⇒ Read an introduction to the Play on! project by Lue Douthit, the project director at OSF
Read previous Q&As in the series:
⇒ Reflections from Yvette Nolan about translating Henry IV, Part 1
⇒ Q&A with Lillian Groag about translating Troilus and Cressida
⇒ Q&A with Ellen McLaughlin about translating Pericles
⇒ Q&A with Migdalia Cruz about translating Macbeth
⇒ Q&A with Kenneth Cavander about translating Timon of Athens
⇒ Q&A with Caridad Svich about translating Henry VIII
⇒ Q&A with Elise Thoron and Julie Felise Dubiner about translating The Merchant of Venice
Scenes from The Winter’s Tale. Owen Jones. 19th century. Folger Shakespeare Library.
What made you pick the Shakespeare play that you translated? What were your first impressions of The Winter’s Tale?
Even though I have deep love for many of Shakespeare’s plays, I knew right away my first choice for Play on! was The Winter’s Tale. As a child I was mesmerized by the story of The Snow Queen and the idea that a person can be overtaken by negative emotions that poison their whole world. In The Winter’s Tale, Leontes speaks metaphorically about a spider in a cup. He’s drunk the spider and now sees evil intent in everyone around him where before he saw love. It changes him in an instant, like a spell or when one is possessed by an evil spirit. I’m always astonished by the way Leontes is consumed with obsessive thinking, and we don’t even understand why. Like his young son, we also observe him with childlike confusion as his heart turns to stone, and his mind scrambles, and we’re terrified.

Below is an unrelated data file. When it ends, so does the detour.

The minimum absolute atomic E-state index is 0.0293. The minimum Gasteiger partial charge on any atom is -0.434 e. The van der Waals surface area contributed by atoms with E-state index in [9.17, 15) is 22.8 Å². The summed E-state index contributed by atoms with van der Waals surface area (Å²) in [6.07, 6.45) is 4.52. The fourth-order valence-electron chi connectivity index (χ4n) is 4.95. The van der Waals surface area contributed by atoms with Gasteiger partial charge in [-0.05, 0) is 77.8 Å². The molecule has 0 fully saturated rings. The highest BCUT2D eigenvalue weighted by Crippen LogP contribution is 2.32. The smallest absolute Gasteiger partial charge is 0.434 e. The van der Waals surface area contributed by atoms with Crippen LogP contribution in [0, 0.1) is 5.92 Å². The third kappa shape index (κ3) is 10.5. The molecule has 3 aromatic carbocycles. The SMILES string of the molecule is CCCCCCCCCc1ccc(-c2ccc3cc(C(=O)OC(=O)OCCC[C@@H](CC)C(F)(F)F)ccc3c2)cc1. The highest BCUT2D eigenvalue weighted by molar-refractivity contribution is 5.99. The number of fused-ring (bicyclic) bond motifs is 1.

I also find the theme of renewal and the interrogation of forgiveness to be moving and compelling. By the end of the play, we have to make sense of a moment of renewal, rebirth, and return from the death of a queen who has been ‘on ice’ for 16 years. The play is a reminder that we have many paradoxes and contradictions within which we have to exist, and that life is a joyful problem. So many quantum leaps of madness at the beginning and then so many quantum leaps of forgiveness at the end, and still the humanity in the play rings true, which is the genius of Shakespeare.
What did you learn about The Winter’s Tale through the translation process? Do you see it differently now?